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Latest Methylphenidate Stories

2012-03-05 23:11:37

Immaturity may lead to diagnosis of disorder The youngest children in the classroom are significantly more likely to be diagnosed with attention-deficit/hyperactivity disorder (ADHD) – and prescribed medication – than their peers in the same grade, according to a study just published in CMAJ (Canadian Medical Association Journal). ADHD, which is often treated with prescription medication, is the most commonly diagnosed behavioural disorder in children. Two recent studies...

2012-03-05 23:04:36

A new study from the Université de Montréal shows an increase in prevalence of Canadian children diagnosed with attention-deficit hyperactivity disorder (ADHD) and in the use of medications associated with ADHD in school-age children. The study, Prevalence of Prescribed Attention-Deficit Hyperactivity Disorder Medications and Diagnosis Among Canadian Preschoolers and School-Age Children: 1994—2007, was conducted by the doctoral student in sociology,...

2012-02-27 11:03:06

People who take Ritalin are far more aware of their mistakes, a University of Melbourne study has found. The study, by Dr Rob Hester from the Department of Psychological Sciences and colleagues at the Queensland Brain Institute, investigated how the brain monitors ongoing behavior for performance errors — specifically failures of impulse control. It found that a single dose of methylphenidate (Ritalin) results in significantly greater activity in the brain´s error monitoring...

2012-02-08 14:29:25

Reports new study in Journal of the American Academy of Child and Adolescent Psychiatry Attention-deficit/hyperactivity disorder (ADHD) affects 5-9% of youth and is frequently treated with stimulant medications, such as methylphenidate and amphetamine products. A recent safety communication from the US Food and Drug Administration advised that all patients undergoing ADHD treatment be monitored for changes in heart rate or blood pressure. Amidst growing concern over the risks of...

2012-02-08 10:25:54

A 7-decades mystery solved It has long been known that psychostimulant drugs have the paradoxical effect of reducing hyperactivity. [Psychostimulant drugs include methylphenidate — known by the trade names Ritalin, Concerta, and Methylin — and methamphetamine]. Since the mid-1950s, millions of children and adults have been prescribed stimulant medications to control attention deficit hyperactivity disorder (ADHD). But for more than seven decades, since the first experiment that...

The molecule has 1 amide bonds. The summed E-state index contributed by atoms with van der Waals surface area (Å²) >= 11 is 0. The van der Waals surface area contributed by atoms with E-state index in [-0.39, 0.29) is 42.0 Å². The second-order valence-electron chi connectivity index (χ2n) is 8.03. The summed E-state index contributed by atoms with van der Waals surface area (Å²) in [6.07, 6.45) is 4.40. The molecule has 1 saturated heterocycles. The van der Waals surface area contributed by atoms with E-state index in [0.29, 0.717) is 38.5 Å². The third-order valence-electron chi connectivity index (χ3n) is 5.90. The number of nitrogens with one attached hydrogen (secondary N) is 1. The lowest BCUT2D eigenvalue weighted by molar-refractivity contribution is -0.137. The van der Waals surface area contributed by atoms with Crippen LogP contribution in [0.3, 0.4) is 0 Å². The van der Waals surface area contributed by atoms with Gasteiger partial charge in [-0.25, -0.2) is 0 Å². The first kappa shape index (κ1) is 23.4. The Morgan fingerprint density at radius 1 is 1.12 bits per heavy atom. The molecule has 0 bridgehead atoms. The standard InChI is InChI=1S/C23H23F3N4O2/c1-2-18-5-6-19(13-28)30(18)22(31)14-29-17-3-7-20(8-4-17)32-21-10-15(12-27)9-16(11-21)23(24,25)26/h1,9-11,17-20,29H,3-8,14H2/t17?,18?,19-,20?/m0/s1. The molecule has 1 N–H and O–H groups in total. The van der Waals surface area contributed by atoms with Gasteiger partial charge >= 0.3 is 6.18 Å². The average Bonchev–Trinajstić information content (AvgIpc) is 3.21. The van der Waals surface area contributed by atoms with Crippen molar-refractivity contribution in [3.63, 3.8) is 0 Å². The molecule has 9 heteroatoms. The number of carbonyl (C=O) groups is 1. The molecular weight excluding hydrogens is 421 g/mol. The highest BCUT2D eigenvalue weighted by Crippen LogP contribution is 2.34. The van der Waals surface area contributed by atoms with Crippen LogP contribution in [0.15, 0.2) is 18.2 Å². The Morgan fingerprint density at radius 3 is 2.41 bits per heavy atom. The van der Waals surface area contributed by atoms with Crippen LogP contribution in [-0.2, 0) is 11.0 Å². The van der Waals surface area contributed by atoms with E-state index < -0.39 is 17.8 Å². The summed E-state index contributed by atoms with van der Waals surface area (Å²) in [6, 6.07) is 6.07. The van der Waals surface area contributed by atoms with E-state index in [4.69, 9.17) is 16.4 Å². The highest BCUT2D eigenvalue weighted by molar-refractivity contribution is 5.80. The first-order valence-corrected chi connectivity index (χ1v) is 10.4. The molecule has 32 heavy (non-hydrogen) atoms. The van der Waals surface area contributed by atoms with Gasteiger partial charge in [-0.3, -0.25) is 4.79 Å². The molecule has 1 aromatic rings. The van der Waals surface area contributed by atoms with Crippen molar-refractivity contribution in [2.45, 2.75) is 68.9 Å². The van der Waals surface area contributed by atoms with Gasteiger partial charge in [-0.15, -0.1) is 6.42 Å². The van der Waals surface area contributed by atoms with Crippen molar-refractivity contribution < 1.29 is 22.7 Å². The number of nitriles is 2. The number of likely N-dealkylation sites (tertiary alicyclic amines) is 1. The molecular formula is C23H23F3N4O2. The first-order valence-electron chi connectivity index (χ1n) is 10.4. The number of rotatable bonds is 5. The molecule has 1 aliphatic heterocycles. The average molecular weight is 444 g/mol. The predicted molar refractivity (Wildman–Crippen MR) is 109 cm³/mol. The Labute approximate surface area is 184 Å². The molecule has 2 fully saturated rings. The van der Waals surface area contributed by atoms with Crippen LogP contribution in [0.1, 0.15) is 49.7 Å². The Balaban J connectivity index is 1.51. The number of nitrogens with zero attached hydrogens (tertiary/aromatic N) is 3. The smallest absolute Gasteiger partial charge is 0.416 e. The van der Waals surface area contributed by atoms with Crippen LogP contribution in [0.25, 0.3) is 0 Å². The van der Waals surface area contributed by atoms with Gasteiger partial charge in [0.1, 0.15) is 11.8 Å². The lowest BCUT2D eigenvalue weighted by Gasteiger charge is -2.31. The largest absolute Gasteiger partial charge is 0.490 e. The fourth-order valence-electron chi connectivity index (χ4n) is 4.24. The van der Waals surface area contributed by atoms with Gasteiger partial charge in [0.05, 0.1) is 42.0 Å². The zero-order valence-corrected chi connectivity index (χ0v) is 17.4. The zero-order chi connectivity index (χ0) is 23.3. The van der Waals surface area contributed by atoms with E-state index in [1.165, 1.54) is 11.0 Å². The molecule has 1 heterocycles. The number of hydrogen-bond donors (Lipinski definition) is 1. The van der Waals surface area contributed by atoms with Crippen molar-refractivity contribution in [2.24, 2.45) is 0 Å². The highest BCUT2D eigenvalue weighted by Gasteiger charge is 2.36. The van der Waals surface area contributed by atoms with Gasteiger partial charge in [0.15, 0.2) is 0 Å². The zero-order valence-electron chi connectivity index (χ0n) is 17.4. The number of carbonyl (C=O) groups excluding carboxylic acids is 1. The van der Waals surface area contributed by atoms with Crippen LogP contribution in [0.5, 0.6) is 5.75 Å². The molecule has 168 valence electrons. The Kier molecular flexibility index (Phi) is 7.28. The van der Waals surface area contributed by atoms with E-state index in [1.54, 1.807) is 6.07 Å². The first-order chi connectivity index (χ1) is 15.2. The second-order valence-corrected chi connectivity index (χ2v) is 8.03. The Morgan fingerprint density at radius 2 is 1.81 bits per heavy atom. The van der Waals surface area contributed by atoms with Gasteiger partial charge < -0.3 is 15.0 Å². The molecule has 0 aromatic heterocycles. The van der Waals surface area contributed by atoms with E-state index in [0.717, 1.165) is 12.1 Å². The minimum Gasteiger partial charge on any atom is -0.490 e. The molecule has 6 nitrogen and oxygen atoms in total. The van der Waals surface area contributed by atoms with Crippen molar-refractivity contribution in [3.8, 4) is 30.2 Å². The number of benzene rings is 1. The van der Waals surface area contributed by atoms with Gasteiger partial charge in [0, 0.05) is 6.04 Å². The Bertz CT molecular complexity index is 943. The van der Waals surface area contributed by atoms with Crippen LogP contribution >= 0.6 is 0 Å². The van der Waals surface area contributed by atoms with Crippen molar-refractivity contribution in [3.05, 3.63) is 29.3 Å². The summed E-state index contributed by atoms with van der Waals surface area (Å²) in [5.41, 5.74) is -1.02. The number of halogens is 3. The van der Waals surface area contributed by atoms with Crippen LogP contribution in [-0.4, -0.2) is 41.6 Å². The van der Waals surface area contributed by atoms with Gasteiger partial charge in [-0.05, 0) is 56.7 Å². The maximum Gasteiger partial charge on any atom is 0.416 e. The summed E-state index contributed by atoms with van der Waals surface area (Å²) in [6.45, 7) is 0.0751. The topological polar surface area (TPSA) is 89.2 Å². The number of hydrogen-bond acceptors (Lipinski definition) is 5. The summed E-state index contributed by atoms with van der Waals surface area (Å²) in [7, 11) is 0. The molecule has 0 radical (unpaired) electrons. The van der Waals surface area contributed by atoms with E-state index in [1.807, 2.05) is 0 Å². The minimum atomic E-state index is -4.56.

2012-01-27 19:30:00

According to NeuroGenesis, a Texas based supplements manufacturer, recently pharmacies in many American States have experienced a major drug shortage, leaving hundreds of thousands of ADHD patients and patients with related illnesses to find alternatives to traditional medicine. League City, TX (PRWEB) January 27, 2012 According to NeuroGenesis, an all natural supplements manufacturer and the American Medical Association (AMA) recently pharmacies throughout the country have experienced a...

Healthy Diet May Ease ADHD Symptoms: Study
2012-01-10 06:28:18

A new study suggests there may be a link between consuming sodas, ice cream, processed meats and high-fat dairy foods and attention deficit-hyperactivity disorder (ADHD) in children. Having kids steer clear of these unhealthy foods may make a difference, the researchers said. Furthermore, at least some research suggests that omega-3 fatty acids may help improve symptoms. The researchers from Children's Memorial Hospital in Chicago reviewed previous studies on diets and supplements...


Word of the Day
callithump
  • A somewhat riotous parade, accompanied with the blowing of tin horns, and other discordant noises; also, a burlesque serenade; a charivari.
'Callithump' is a back-formation of 'callithumpian,' a 'fanciful formation' according to the Oxford English Dictionary. However, the English Dialect Dictionary, says 'Gallithumpians' is a Dorset and Devon word from the 1790s that refers to 'a society of radical social reformers' or 'noisy disturbers of elections and meetings.'
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